Questions? AskAuckland
  

LENScience


The Liggins Institute

The Liggins Institute is a large scale scientific research institute at the University of Auckland.

Named after Professor Sir Graeme Liggins, a New Zealand scientist whose work has helped premature babies around the world to survive and grow into healthy adults, our research continues his legacy, focusing on the importance of children having a healthy start to life.

The Institute is multi-disciplinary, meaning that we use the combined expertise of scientists and technicians from a wide range of disciplines, as well as clinical doctors, nurses and administrative staff to achieve our goals.

We know that having a healthy start to life helps to reduce the risk of obesity and diseases such as heart disease and diabetes in later life. We also know that noncommunicable diseases (cancer, heart disease, chronic lung disease and diabetes) are responsible for 64% of deaths globally, 80% of which are preventable. In New Zealand, noncommunicable diseases cause 91% of all deaths.

At the Liggins Institute our research is helping to understand more about:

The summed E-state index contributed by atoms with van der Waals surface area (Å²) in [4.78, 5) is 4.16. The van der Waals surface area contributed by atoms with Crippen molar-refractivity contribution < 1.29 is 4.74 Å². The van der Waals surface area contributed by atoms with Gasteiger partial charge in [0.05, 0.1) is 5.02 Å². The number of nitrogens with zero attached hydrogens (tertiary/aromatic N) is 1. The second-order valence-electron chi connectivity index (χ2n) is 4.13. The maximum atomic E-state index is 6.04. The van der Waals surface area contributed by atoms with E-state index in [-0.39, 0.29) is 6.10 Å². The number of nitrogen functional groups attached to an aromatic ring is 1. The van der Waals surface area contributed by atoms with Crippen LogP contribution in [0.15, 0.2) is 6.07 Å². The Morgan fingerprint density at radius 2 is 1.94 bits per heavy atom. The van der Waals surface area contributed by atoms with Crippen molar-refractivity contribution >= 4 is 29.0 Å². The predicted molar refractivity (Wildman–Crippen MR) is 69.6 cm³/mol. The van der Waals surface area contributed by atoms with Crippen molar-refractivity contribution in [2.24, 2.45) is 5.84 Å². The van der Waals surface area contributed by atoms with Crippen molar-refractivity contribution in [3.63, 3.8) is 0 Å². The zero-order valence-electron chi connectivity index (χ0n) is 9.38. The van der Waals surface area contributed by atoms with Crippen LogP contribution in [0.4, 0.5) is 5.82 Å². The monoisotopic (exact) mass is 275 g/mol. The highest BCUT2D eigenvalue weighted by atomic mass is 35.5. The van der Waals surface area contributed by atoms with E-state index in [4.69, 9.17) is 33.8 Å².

• how the food we eat throughout our life affects our health, wellbeing and disease risk 
  • how our time in our mother's womb (and even before) affects our risk of obesity and diseases such as diabetes and heart disease
  • how babies that are very small or born too soon grow and develop
  • breast cancer and how to treat it
  • how to improve the health of children and teenagers who are at risk of obesity and diabetes
  • why IVF children are taller, slimmer and have a healthier blood fat profile than other children
  • how twins grow and develop
  • the effect of exercise during pregnancy on health outcomes at birth and beyond
  • the genetic mechanisms through which the early life environment determines an individual’s adult body type and health profile

Working in partnership with economists, we have created a model to demonstrate the economic, health and social benefits that would be achieved through interventions at the beginning of the life course.

Working in partnership with educators, we are exploring how programmes like those run by LENScience can improve public understanding of science knowledge leading to adolescents making decisions that will support improved lifelong health for themselves, their families and their future children.